Lay summary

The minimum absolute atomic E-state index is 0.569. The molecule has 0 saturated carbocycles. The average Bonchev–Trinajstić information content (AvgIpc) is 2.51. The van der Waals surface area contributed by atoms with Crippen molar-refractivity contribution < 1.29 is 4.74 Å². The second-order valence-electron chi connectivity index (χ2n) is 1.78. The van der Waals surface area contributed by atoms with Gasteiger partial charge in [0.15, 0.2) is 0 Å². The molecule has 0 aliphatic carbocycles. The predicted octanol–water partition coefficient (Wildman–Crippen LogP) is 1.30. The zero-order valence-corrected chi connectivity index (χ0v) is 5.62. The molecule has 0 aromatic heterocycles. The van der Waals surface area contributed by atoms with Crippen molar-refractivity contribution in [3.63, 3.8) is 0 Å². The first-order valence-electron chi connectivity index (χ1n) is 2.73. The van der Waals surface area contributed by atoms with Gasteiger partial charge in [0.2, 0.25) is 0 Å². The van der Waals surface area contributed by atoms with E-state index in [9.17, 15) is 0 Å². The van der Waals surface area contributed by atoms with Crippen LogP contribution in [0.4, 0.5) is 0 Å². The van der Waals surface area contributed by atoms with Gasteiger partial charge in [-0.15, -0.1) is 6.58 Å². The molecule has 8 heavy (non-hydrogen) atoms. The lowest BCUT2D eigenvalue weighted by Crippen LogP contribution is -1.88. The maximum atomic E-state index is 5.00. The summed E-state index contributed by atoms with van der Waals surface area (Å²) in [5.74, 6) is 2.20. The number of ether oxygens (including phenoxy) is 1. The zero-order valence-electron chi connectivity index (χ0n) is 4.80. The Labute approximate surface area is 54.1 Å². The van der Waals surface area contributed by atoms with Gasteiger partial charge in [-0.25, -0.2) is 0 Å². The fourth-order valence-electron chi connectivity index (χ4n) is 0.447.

Electrophoresis is a key technology in genomics, proteomics and metabolomics (areas whose combined information will help to obtain an integrated understanding of cell biology), in clinical, forensic and pharmaceutical analysis, and in many other fields of application. Our research laboratory specializes in the exploration, development and application of novel approaches in analytical and preparative free fluid electrophoresis. Electrophoresis in free solution can be applied to small molecular mass compounds, peptides and proteins. Two projects are currently executed. Project A represents fundamental work dealing with electrokinetic transport and separations using theoretical predictions obtained by computer simulations and, whenever possible, experimental validation in capillaries. It is anticipated that our generalized, dynamic, high-resolution model for electrophoresis is employed to study anodic vs. cathodic electrophoretic salt mobilization in focusing and isotachophoresis in presence of a large number of carrier compounds. The underlying transport processes can thereby be studied and visualized under realistic time scales and complexity that were hitherto inaccessible. The investigated configurations are important for capillary electrophoresis-mass spectrometry (CE-MS) of proteins used in proteomics. Other fundamental investigations will be geared towards finding proper capillary electrophoretic conditions for analysis of alcohol markers in human serum and urine. Project B is concerned with enantiomeric resolution of low molecular mass pharmaceuticals and/or their metabolites. It is planned to apply enantioselective capillary electrophoresis to the exploration of the in vivo and in vitro stereoselectivity of the metabolism of drugs, including the biotransformation of ketamine to norketamine in horses, of mebendazole to hydroxymebendazole in echinoccocosis patients and of hydromorphone to hydromorphol in cancer patients. The data obtained in the two projects will contribute to the better understanding of electrokinetic separations and will pave the way for improved and widespread use of free fluid electrophoretic technology in proteomics, pharmaceutical and pharmacological sciences, clinical analysis and forensic case work. The proposed work will include collaborations with scientists in the Czech Republic, the US, Australia and Switzerland.